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In Chicago, heat and homicide stoke fear and frustration

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"Instead of fighting old enemies, when it was the Hatfields and the McCoys, now it's the McCoys and the McCoys," says Andrew Papachristos, a sociology professor at Yale University who has studied gangs in Chicago. "Gangs are no longer hierarchical. They are now much more elusive and complex."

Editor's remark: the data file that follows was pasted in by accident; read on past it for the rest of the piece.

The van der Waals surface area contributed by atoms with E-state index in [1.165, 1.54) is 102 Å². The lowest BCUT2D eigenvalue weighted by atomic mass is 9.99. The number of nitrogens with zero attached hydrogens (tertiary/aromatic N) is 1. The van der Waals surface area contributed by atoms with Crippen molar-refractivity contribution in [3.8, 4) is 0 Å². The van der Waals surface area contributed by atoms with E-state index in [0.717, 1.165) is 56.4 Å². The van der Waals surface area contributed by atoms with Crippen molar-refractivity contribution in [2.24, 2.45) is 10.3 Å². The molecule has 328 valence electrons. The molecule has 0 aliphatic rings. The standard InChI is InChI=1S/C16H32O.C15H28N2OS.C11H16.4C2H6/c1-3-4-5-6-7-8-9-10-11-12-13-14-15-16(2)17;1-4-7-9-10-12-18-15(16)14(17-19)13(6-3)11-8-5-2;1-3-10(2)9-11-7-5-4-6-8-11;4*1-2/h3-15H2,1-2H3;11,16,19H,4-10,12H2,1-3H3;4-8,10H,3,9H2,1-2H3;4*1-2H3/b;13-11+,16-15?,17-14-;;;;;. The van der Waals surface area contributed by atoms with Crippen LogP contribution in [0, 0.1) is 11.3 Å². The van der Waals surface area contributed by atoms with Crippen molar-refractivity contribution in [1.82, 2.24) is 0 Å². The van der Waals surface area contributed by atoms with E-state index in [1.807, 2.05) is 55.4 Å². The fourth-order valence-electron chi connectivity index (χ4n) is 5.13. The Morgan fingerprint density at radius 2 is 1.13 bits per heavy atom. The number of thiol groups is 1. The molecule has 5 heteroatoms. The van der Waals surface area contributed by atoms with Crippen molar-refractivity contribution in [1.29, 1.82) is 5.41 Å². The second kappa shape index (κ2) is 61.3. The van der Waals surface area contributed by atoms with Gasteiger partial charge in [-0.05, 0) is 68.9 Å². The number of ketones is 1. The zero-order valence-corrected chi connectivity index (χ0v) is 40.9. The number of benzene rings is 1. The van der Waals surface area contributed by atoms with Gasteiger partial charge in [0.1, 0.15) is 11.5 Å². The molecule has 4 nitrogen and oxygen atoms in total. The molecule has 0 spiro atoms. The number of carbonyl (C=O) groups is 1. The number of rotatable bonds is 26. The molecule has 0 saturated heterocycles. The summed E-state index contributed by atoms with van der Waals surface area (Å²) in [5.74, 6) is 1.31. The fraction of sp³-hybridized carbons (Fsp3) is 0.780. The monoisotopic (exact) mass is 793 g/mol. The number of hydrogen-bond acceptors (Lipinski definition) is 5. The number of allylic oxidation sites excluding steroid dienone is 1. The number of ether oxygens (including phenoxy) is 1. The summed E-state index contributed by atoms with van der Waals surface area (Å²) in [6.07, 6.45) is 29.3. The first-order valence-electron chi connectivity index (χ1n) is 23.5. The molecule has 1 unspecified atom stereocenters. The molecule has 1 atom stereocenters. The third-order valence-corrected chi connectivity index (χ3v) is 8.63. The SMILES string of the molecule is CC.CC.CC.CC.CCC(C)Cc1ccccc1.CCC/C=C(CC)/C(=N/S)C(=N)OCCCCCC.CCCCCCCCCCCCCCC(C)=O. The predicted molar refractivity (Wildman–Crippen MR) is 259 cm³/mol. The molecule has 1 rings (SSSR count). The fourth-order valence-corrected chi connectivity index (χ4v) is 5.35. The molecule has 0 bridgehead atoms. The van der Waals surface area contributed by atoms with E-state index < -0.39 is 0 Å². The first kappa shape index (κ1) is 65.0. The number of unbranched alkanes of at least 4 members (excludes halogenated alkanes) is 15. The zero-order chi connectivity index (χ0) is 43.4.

Added to the mix – and no doubt raising the stakes – is the illicit drug trade. Chicago is the distribution hub for the Midwest, and its street gangs operate almost like corporate distributors for the Mexican cartels, say officials and criminologists. Four major cartels – Sinaloa, Los Zetas, Juarez, and Tijuana – have extended their networks into the Great Lakes region, according to the 2011 National Drug Threat Assessment from the Justice Department's National Drug Intelligence Center.

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